12 Ways The Southern Poverty Law Center Is A Scam To Profit From Hate-Mongering

12 Ways The Southern Poverty Law Center Is A Scam To Profit From Hate-Mongering

The Southern Poverty Law Center’s ‘Hate List’ has all the authority of a mean girl’s burn book. Yet it is dangerously provocative.
Stella Morabito
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What makes the hate list of the Southern Poverty Law Center different from the “burn book” a high school queen bee keeps in the 2004 movie “Mean Girls”? Answer: not much. The burn book was a compilation of insults, gossip, and rumors intended to repel the diva’s “enemies,” label everybody, and keep herself on top of the heap.

The SPLC uses its list of designated hate groups in much the same way: to manipulate the lives of others, smear reputations, control personal relationships, and reap the spoils. The dynamic is the same, whether played on the adolescent scene or in the political arena. Both lists serve mostly as power-mongering tools.

In civilized societies, we supposedly grow out of that sort of tribalism. But look around and you’ll see such behaviors proliferating in every sphere: politics, journalism, education. A recent headline in the Washington Examiner nailed it: “The Bret Stephens Freak Out is a Reminder that the Media Is Basically a Massive High School Clique.”

Why do so many folks treat the SPLC with undeserved reverence, the way too many high school kids treat a self-appointed nasty queen bee? Why do they accept the Southern Poverty Law Center as the nation’s Grand Inquisitor dictating who may speak and who must shut up? And why are its smears and caricatures so often blindly accepted at face value? What qualifies the SPLC to act as judge, jury, and social executioner of any human being who is not their blind supporter?

Those questions have been hanging in the air for decades. As with all vilification campaigns, the SPLC plays a dangerous and cruel game under the guise of defending victims. So let’s take a closer look at some of the SPLC’s history and behavior. Let’s count some ways it’s a con game.

1. It’s a Big-Money Smear Machine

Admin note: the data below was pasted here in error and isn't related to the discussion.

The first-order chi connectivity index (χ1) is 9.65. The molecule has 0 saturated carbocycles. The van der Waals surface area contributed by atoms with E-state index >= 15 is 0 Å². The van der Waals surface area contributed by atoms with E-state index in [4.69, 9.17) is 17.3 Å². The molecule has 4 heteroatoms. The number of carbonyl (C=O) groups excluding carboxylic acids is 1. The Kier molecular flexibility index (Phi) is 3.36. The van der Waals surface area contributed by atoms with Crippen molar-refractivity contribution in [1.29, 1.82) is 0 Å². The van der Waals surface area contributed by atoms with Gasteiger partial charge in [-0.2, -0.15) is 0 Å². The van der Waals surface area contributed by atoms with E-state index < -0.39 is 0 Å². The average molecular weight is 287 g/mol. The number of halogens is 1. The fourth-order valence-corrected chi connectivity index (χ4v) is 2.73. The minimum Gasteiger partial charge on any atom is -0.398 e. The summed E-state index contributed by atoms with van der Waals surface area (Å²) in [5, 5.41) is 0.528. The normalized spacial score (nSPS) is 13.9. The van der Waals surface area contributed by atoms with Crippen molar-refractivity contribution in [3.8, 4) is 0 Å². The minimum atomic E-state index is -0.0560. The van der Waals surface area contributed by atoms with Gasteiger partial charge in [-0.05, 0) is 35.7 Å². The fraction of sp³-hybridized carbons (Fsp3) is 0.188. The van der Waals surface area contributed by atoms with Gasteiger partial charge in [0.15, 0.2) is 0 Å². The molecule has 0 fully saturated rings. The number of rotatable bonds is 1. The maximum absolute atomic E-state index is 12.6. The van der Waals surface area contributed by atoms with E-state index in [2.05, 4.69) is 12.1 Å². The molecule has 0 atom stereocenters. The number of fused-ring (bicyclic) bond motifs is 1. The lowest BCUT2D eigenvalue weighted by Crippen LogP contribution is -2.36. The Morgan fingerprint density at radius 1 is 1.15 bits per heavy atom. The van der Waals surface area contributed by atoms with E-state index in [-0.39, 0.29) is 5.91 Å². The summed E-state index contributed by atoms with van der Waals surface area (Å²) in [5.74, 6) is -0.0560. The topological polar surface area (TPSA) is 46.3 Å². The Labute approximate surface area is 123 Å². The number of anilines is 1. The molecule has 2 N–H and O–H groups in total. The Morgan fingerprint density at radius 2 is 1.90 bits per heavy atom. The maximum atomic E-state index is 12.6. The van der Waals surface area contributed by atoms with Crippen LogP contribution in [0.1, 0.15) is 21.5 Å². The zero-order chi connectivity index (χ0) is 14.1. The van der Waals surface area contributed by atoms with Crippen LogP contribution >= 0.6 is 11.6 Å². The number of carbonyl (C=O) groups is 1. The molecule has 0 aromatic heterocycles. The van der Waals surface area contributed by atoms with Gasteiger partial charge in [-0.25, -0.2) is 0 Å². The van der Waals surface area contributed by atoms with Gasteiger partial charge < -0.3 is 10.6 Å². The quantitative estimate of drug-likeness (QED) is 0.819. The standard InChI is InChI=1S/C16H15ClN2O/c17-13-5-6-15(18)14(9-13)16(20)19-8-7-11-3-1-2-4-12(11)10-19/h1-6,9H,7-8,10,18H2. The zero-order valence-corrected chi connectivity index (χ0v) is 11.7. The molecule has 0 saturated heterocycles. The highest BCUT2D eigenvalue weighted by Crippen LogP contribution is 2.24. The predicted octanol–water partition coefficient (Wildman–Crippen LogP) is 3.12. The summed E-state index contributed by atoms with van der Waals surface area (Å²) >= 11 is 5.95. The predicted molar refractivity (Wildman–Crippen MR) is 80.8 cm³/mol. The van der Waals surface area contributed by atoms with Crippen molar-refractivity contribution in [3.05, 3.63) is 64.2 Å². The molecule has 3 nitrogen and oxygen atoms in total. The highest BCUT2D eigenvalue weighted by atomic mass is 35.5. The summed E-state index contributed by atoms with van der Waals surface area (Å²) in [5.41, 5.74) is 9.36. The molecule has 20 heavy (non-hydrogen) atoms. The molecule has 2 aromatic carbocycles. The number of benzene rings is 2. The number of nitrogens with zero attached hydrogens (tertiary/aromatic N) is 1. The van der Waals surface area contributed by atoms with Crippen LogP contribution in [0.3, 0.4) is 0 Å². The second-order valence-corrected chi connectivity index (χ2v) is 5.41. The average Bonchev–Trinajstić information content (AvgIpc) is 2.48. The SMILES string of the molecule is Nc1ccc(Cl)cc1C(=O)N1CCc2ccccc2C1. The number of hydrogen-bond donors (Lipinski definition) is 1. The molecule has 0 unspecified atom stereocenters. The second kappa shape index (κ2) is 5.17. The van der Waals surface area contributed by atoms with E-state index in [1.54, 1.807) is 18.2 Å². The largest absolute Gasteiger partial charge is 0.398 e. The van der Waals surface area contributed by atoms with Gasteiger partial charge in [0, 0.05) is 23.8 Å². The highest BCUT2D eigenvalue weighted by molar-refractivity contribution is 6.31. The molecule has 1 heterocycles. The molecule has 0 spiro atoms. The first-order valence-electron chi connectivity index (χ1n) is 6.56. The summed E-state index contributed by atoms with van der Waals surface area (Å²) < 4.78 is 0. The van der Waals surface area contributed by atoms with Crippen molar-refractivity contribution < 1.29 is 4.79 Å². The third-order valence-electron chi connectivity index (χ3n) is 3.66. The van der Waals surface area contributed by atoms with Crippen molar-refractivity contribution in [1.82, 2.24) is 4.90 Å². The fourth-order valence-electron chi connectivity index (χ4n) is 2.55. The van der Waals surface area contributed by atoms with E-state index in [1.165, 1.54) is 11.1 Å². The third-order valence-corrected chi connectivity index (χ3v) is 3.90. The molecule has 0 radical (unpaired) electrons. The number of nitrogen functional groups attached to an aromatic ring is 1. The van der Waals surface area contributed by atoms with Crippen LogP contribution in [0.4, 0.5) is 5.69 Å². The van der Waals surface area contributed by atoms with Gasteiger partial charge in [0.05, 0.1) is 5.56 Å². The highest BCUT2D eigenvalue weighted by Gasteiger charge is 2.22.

The SPLC’s main role is as a massively funded propaganda smear machine. The following information on the SPLC, provided by Karl Zinsmeister of Philanthropy Roundtable, is an eye-opener: “Its two largest expenses are propaganda operations: creating its annual lists of ‘haters’ and ‘extremists,’ and running a big effort that pushes ‘tolerance education’ through more than 400,000 public-school teachers. And the single biggest effort undertaken by the SPLC? Fundraising. On the organization’s 2015 IRS 990 form it declared $10 million of direct fundraising expenses, far more than it has ever spent on legal services.”

2. The Center’s Work Has Incited Violence

The SPLC’s agitation and propaganda have proven to incite violence. Any person or organization of note who doesn’t get with the SPLC’s political agendas—whether they promote family integrity, religious freedom, U.S. immigration law, or anything else—is liable to end up smeared as an SPLC-certified agent of hate.

The SPLC website keeps tabs on designated bad guys with a Hate Map of the United States and an invitation for readers to #reporthate. The SPLC’s hate list includes the Family Research Council in Washington DC, and the 2012 shooting at FRC headquarters was inspired through the influence of SPLC agitprop, according to the gunman himself. He would have committed mass murder if he wasn’t stopped.

The recent mob violence in response to social scientist Charles Murray’s talk at Middlebury College, and the assault of a faculty member there, were products of the SPLC’s smear of Murray as an “extremist.” The list goes on.

3. SLPC Uses Emotion-Laden Images to Spread Innuendo

SPLC uses emotion-laden images with nary any evidence to “spread stigma just by innuendo.” Zinsmeister from Philanthropy Roundtable notes: “Over the years, numerous investigators have pointed out that most of the scary KKK and Nazi and militia groups that the SPLC insists are lurking under our beds are actually ghost entities, with no employees, no address, hardly any followers, and little or no footprint.”

But “hate groups” and “extremist organizations” are great copy, especially for fundraising. So the SPLC list of storm-troopers-in-our-midst is catnip for journalists looking for dramatic stories. SPLC’s lack of reasonable criteria for who goes on its list of crazies combines effortlessly with careless reporting, and spreads stigma just by innuendo. Mere proximity to SPLC’s arbitrary “hate” list is enough to tar even the worthiest group.